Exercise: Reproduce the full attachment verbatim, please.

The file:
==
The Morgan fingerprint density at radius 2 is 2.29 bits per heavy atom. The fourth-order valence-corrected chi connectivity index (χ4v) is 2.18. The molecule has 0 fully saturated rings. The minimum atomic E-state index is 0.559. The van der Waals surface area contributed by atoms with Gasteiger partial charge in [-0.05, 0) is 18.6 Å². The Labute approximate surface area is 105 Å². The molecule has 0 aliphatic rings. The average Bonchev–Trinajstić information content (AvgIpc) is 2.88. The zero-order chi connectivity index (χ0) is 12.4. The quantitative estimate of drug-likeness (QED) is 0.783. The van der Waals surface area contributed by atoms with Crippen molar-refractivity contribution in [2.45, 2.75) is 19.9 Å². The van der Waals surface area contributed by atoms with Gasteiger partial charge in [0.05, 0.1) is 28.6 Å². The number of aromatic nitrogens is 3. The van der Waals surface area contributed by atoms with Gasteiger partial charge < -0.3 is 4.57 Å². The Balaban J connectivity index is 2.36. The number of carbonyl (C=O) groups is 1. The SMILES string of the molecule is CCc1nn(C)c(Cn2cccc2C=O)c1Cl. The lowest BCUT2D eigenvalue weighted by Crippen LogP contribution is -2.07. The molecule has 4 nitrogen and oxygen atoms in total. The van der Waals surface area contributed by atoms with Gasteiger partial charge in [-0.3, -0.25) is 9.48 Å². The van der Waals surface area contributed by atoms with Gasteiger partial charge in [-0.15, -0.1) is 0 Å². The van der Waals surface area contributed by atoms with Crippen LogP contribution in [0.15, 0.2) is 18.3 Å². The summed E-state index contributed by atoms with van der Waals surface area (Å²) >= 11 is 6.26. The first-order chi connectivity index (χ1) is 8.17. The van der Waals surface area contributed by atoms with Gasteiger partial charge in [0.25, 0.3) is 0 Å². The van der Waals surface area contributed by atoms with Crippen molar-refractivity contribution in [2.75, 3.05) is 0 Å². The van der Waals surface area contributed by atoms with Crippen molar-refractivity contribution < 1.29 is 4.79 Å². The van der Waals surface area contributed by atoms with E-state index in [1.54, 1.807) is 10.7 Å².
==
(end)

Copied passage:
The Morgan fingerprint density at radius 2 is 2.29 bits per heavy atom. The fourth-order valence-corrected chi connectivity index (χ4v) is 2.18. The molecule has 0 fully saturated rings. The minimum atomic E-state index is 0.559. The van der Waals surface area contributed by atoms with Gasteiger partial charge in [-0.05, 0) is 18.6 Å². The Labute approximate surface area is 105 Å². The molecule has 0 aliphatic rings. The average Bonchev–Trinajstić information content (AvgIpc) is 2.88. The zero-order chi connectivity index (χ0) is 12.4. The quantitative estimate of drug-likeness (QED) is 0.783. The van der Waals surface area contributed by atoms with Crippen molar-refractivity contribution in [2.45, 2.75) is 19.9 Å². The van der Waals surface area contributed by atoms with Gasteiger partial charge in [0.05, 0.1) is 28.6 Å². The number of aromatic nitrogens is 3. The van der Waals surface area contributed by atoms with Gasteiger partial charge < -0.3 is 4.57 Å². The Balaban J connectivity index is 2.36. The number of carbonyl (C=O) groups is 1. The SMILES string of the molecule is CCc1nn(C)c(Cn2cccc2C=O)c1Cl. The lowest BCUT2D eigenvalue weighted by Crippen LogP contribution is -2.07. The molecule has 4 nitrogen and oxygen atoms in total. The van der Waals surface area contributed by atoms with Gasteiger partial charge in [-0.3, -0.25) is 9.48 Å². The van der Waals surface area contributed by atoms with Gasteiger partial charge in [-0.15, -0.1) is 0 Å². The van der Waals surface area contributed by atoms with Crippen LogP contribution in [0.15, 0.2) is 18.3 Å². The summed E-state index contributed by atoms with van der Waals surface area (Å²) >= 11 is 6.26. The first-order chi connectivity index (χ1) is 8.17. The van der Waals surface area contributed by atoms with Gasteiger partial charge in [0.25, 0.3) is 0 Å². The van der Waals surface area contributed by atoms with Crippen molar-refractivity contribution in [2.75, 3.05) is 0 Å². The van der Waals surface area contributed by atoms with Crippen molar-refractivity contribution < 1.29 is 4.79 Å². The van der Waals surface area contributed by atoms with E-state index in [1.54, 1.807) is 10.7 Å².